In awarding the prize, committee chair Berit Reiss-Andersen noted the impact of the coronavirus pandemic on global food supplies and criticized the politics of populism.
The WFP, a United Nations entity, was created in 1961 and today provides food to over 100 million people a year.
The organization tweeted its “deepest thanks” for the honor, adding: “This is a powerful reminder to the world that peace and #ZeroHunger go hand-in-hand.”
It praised its staff who it said “put their lives on the line every day.”
Executive director David Beasley reacted with joy to the news of his organization’s Nobel win. “It’s the first time in my life I’ve actually been speechless, I really can’t believe it,” he told CNN’s Connect the World from Niger.
He said that the award was a “call to action,” urging people to “step up and step up now.”
“Where there’s starvation there’s conflict, destabilization and migration,” he said, adding that the world was now experiencing “all of those things coupled with Covid.”
Beasley warned there were “possibilities of famines of biblical proportions,” calling for billions of dollars in additional aid to save people around the globe.
“We’re looking for a vaccine for Covid; we have a vaccine for hunger — it’s called food, and we have the food. We need the money and the access to solve it,” he added.
Tedros Adhanom Ghebreyesus, the director of the World Health Organization, which was itself tipped as a frontrunner for the award, praised the decision on Twitter. “Huge admiration and respect for the life-saving work you do for people in need everywhere,” he wrote.
Tunisian actress Hend Sabry, a WFP ambassador, said she was “proud” of her role and wrote that the organization “is mainly a web of wonderful people from all around the world, doing their best to fight hunger.”
The Norwegian Nobel Committee said the need for international solidarity and multilateral cooperation was more conspicuous than ever. It said it wanted to turn the eyes of the world towards the millions of people who suffer from or face the threat of hunger.
“The coronavirus pandemic has contributed to a strong upsurge in the number of victims of hunger in the world,” said Reiss-Andersen.
“In the face of the pandemic, the World Food Programme has demonstrated an impressive ability to intensify its efforts.”
“As the organization itself has stated: until the day we have a vaccine, food is the best vaccine against chaos,” Reiss-Andersen added.
Dan Smith, the director of the Stockholm International Peace Research Institute, told CNN he saw the decision as “positive.”
“There’s an urgency to the issue at the moment, because after decades of progress, world hunger has started to rise in the last four years, driven primarily by climate change,” he said.
“In addition, the number of conflicts in the world is also on the increase,” Smith added. “So I worry that the workload for the World Food Programme is only going to increase in the next two to three years, so I think this is a very timely way of bringing attention to the work that they do.”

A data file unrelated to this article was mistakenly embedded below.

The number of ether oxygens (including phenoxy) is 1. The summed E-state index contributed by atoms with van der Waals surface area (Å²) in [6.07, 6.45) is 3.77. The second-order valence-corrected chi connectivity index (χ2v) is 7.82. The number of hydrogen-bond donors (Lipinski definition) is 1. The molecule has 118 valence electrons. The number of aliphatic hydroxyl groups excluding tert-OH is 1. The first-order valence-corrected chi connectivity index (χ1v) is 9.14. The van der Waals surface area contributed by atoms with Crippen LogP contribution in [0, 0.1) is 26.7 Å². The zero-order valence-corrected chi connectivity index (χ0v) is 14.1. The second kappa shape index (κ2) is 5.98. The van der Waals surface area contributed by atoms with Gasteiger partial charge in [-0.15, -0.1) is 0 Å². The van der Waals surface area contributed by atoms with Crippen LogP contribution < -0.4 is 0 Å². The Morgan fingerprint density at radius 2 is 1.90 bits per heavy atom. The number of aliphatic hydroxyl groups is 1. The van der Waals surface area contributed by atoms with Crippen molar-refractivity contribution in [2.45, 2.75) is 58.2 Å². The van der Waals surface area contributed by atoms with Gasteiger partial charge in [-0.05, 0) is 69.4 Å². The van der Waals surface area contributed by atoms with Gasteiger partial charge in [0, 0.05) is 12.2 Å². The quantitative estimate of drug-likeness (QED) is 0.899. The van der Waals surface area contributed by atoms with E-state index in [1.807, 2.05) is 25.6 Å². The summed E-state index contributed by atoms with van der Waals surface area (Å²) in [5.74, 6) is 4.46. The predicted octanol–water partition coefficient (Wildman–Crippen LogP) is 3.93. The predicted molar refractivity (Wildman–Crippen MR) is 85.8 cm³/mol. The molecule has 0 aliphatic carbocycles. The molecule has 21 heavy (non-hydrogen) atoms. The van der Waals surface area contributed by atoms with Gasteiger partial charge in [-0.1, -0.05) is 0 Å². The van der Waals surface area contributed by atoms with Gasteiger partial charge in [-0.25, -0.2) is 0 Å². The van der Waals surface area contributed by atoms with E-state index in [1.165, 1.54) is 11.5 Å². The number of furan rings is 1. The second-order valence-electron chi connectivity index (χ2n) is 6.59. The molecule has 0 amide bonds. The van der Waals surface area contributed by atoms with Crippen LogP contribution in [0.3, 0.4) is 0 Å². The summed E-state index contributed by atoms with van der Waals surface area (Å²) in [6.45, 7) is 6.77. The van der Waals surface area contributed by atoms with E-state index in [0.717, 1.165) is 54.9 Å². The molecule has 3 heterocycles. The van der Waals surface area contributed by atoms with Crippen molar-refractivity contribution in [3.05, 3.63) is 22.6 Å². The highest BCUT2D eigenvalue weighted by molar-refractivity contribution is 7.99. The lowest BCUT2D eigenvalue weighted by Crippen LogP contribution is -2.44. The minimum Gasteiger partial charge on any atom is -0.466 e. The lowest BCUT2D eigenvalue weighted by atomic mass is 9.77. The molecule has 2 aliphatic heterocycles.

The combination of conflict and the pandemic has led to a dramatic rise in the number of people living on the brink of starvation in countries including Yemen, the Democratic Republic of Congo, Nigeria, South Sudan and Burkina Faso. The WFP has combined humanitarian work with peace efforts in South America, Africa and Asia.
A prize that’s ‘badly needed’
“The prize is for international cooperation, which is badly needed,” Henrik Urdal, the director of the Peace Research Institute Oslo told CNN. “It’s a prize that underscores the link between armed conflict and hunger, and it’s a prize which speaks to one of the great challenges of our time, which is the increasing number of refugees worldwide.”
Urdal said he thought the decision would be “welcomed internationally.”
Smith added, however: “Donald Trump is the embodiment of the spirit of anti-cooperation and by contrast the World Food Programme is the embodiment of the spirit of cooperation.”
“And I think that the Nobel Peace Prize started its announcement with a reference to solidarity and multilateralism as a kind of gentle rebuke to the leaders of the great powers, including Donald Trump, obviously Putin and President Xi as well,” Smith said.
Reiss-Andersen made a pointed rebuke of populism as she answered questions from journalists about the award of the prize.
“When you follow international debate and discourse, it’s definitely a tendency that international institutions seem to be discredited more than, let’s say, 20 years ago,” she said.
“It is part of populism that it has nationalistic flavor … everybody, every nation, supporting their own interests.”
“When the UN was founded, it was exactly on a great emphasis on the universalism of the world,” Reiss-Andersen added. “There also is a universal responsibility for the conditions of human mankind.”
“If you ask anybody within the UN system, they will claim that it is harder these days to get the necessary financial support for the different activities of the different agencies,” she said.
The WFP has suffered from a drop in contributions in recent years, as countries including the United States lower funding for global organizations.
In 2017, Beasley wrote: “This is my message to President Trump and his friends and allies. Proposed massive cuts to food assistance would do long-term harm to our national security interests.”
Previous winners of the peace prize include former US Presidents Barack Obama and Jimmy Carter, Malala Yousafzai, Kofi Annan, Nelson Mandela, Martin Luther King Jr. and the European Union.
This breaking story has been updated with additional reporting.